In just over a month now, my new book, Jesus Before the Gospels,  will be published.  As avid readers of the blog know, for a couple of years I was obsessed with issues related to human memory and oral tradition, especially as these relate to the question of how the stories about Jesus were being transmitted, shaped, altered, and invented as they were told year after year, decade after decade, before the Gospels were written.  It was these remembered/ altered / invented stories that the Gospel writers themselves inherited and then edited (and thus changed) when they wrote them down when producing our Gospels.   What does knowing about the processes of memory, and about oral cultures who transmit their traditions by word of mouth, tell us about the nature of the Gospels, the communities that stood behind them, and the historicity of the traditions they relate?  These are all questions I deal with in the book, reaching some conclusions that many readers will not suspect.

Please note: you can buy the book at discount already on Amazon (won’t ship until March 1).

If you have any questions you would like me to address about the book over the coming month, let me know.   I can spend some time here on the blog talking about all related matters!

My publisher, HarperOne, is now sending out a Press Release for the book.  Here it is, below.



 FOR IMMEDIATE RELEASE                                             Contact: Renée Senogles, ph: 415-477-4476

[email protected]

How Oral Tradition, Eyewitness Testimony, and Memory Conspire to Alter Our Understanding of Jesus and Meaning of the Gospels



Jesus Before the Gospels

How the Earliest Christians Remembered, Changed,
and Invented Their Stories of the Savior

By Bart D. Ehrman


Many believe that the stories of Jesus in the Gospels are based on eyewitness testimonies that were reliably handed down orally through numerous sources before being written. Few scholars, however, have examined these claims in light of what we know about human memory and oral cultures.

That is the approach taken by internationally known scholar Bart D. Ehrman in his exciting new book JESUS BEFORE THE GOSPELS: How the Earliest Christians Remembered, Changed, and Invented Their Stories of the Savior (HarperOne, March 2016). A New York Times bestselling author, Ehrman (Misquoting Jesus; Jesus Interrupted) examines extensive research from the fields of psychology, anthropology, and sociology on oral traditions and how memory works in order to see what light they can shed on our understanding of the New Testament Gospels and the historical Jesus. The study of memory not only calls into question widespread assumptions about the nature of the Gospels and their historical accuracy, it also helps us appreciate what memories of Jesus – whether faulty or accurate – can tell us about the Christians who passed them along.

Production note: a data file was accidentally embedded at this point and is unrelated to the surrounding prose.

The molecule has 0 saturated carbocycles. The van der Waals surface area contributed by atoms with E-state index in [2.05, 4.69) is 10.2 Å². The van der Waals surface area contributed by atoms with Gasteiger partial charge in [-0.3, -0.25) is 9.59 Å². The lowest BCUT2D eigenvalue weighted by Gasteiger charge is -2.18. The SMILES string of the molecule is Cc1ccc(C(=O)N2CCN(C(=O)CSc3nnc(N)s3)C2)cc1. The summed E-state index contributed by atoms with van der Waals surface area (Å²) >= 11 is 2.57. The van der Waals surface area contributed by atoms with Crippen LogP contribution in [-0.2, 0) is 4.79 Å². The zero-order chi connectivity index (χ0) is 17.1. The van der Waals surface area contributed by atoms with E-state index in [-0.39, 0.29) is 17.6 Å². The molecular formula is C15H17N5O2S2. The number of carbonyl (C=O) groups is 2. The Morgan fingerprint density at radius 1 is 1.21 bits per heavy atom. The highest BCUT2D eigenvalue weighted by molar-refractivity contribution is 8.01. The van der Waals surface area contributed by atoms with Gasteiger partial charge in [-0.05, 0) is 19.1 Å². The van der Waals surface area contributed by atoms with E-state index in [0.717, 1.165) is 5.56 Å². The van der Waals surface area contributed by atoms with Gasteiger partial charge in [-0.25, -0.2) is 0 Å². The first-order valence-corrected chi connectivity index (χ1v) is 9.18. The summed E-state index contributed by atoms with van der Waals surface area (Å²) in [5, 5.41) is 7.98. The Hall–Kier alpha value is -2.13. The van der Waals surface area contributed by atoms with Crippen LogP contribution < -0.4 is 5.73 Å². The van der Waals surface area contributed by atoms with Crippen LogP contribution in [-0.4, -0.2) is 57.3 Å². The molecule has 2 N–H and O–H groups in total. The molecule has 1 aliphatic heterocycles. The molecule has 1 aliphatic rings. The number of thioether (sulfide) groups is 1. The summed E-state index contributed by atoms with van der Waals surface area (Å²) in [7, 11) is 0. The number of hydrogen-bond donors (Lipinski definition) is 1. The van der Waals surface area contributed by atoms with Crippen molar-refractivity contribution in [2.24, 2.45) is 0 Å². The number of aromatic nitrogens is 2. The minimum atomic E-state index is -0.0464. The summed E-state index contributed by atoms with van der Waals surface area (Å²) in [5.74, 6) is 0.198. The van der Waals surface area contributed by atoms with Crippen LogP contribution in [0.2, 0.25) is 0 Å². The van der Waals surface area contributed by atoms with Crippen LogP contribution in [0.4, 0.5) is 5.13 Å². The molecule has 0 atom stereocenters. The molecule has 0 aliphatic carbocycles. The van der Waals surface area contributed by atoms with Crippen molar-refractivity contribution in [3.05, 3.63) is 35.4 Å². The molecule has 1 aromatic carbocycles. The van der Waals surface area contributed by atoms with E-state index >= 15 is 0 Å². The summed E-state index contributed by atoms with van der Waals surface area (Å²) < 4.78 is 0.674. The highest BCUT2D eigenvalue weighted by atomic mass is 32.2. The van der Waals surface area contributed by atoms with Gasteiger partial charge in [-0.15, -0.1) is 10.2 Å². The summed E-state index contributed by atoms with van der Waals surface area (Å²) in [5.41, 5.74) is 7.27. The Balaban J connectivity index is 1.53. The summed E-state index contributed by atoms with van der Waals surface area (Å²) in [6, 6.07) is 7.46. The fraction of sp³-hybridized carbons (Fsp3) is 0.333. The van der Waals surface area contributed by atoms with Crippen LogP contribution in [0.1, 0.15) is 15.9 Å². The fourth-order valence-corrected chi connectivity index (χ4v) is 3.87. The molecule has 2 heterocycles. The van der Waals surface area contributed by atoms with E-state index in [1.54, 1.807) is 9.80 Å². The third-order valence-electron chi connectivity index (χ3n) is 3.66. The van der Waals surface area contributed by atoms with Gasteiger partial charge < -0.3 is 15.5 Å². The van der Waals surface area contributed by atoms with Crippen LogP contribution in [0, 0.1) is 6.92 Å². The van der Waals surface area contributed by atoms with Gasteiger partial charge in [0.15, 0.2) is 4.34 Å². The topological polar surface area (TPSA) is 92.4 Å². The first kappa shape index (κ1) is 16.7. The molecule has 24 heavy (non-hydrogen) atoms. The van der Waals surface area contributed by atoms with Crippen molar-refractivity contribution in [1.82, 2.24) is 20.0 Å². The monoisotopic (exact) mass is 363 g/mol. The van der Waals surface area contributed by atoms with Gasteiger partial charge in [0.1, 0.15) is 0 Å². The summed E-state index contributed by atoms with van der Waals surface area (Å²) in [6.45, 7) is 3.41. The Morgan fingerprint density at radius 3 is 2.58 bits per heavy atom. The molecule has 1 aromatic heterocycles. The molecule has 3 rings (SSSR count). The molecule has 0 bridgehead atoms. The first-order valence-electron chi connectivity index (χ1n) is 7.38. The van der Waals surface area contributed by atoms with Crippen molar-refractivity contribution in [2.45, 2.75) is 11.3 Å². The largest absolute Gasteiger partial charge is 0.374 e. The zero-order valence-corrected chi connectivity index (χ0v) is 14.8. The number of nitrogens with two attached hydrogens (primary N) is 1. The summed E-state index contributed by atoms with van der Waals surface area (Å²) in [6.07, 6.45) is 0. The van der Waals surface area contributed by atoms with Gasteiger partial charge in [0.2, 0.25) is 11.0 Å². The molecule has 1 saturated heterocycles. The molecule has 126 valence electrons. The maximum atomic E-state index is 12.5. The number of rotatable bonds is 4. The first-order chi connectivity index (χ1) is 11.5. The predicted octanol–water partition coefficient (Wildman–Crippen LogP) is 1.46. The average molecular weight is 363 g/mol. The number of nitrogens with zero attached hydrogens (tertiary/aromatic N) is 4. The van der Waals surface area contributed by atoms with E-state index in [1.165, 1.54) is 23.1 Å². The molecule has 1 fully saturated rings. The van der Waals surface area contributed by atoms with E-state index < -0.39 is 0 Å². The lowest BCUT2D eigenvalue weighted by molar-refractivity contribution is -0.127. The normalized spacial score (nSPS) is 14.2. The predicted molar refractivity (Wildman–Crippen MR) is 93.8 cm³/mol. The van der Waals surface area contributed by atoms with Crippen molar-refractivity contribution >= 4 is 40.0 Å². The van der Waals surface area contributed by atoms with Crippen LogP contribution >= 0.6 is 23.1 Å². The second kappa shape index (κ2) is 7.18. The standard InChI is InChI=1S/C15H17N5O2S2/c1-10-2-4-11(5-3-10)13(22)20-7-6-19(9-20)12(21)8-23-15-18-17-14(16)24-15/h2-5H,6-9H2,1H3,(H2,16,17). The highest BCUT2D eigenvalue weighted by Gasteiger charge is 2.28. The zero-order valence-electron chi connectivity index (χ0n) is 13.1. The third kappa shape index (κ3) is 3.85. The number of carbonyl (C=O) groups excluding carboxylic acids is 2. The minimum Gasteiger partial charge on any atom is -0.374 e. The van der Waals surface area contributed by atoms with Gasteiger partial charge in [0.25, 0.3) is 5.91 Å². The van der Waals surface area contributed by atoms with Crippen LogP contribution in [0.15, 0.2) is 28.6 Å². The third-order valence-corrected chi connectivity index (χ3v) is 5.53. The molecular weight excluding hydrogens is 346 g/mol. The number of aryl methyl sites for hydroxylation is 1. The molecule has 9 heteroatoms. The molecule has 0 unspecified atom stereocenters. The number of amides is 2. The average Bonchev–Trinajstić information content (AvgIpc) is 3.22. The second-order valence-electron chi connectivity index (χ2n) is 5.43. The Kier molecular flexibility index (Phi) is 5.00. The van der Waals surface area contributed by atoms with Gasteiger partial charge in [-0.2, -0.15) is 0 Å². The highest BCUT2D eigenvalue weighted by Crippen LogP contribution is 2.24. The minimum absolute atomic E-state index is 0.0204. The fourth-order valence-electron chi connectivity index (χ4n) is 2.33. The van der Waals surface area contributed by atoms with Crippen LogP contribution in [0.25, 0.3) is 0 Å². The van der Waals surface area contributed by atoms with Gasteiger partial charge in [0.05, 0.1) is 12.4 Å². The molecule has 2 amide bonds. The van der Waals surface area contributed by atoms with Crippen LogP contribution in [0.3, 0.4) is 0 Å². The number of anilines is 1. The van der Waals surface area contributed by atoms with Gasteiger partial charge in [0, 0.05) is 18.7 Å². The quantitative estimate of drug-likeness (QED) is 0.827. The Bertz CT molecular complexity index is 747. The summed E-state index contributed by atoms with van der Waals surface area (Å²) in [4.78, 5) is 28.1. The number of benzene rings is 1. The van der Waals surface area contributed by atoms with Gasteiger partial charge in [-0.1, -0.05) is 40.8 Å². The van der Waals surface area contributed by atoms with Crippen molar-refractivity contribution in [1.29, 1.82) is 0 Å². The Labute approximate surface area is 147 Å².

In the book, Ehrman examines:

  • What psychologists have learned about how memory works, how we remember, how and why we forget, and how and why we form ‘false memories’ about the past – showing how ‘false memories’ may lie behind some of the stories of the historical Jesus.
  • What modern legal scholars and psychologists have learned about the reliability of eyewitness testimonies, how memories are often distorted and even invented, and how our biases shape what we think we remember – proving wrong the assumptions held by a lot of people (including scholars).
  • What cultural anthropologists have learned about oral traditions through studies in Yugoslavia, Rwanda, Ghana, and other places, which show conclusively that even in predominantly oral cultures traditions grow, shrink, and change every time they are told and retold.
  • What sociologists have learned about collective memory and how social groups remember the past in light of their own histories, issues, and concerns This is no less true for the early Christian communities who were transmitting their stories about Jesus in light of their own historical situations.


JESUS BEFORE THE GOSPELS is a compelling narrative that not only demonstrates Ehrman’s deep knowledge and meticulous scholarship, but also demonstrates how the study of memory can help us think about the historical accuracy of the Gospels, the historical Jesus, and the way we view history.


About the Author

BART D. EHRMAN is one of the most renowned and controversial Bible scholars in the world today. A master explainer of Christian history, texts, and traditions, his work continues to drive debate among supporters and detractors alike. Ehrman is the James A. Gray Distinguished Professor of Religious Studies at the University of North Carolina, Chapel Hill, and is the author of more than twenty books, including the New York Times bestselling How Jesus Became God and Misquoting Jesus; God’s Problem; Jesus, Interrupted; and Forged. Ehrman has appeared on Dateline NBC, The Daily Show with Jon Stewart, CNN, the History Channel, and top NPR programs, and he has been featured in Time, the New York Times, The New Yorker, The Washington Post, and more. Visit him online at



How the Earliest Christians Remembered, Changed, and Invented Their Stories of the Savior

By Bart D. Ehrman

HarperOne, an imprint of HarperCollinsPublishers

Hardcover | $27.99 | ISBN: 9780062285201

On Sale March 1, 2016. Also available as an ebook and audio book.


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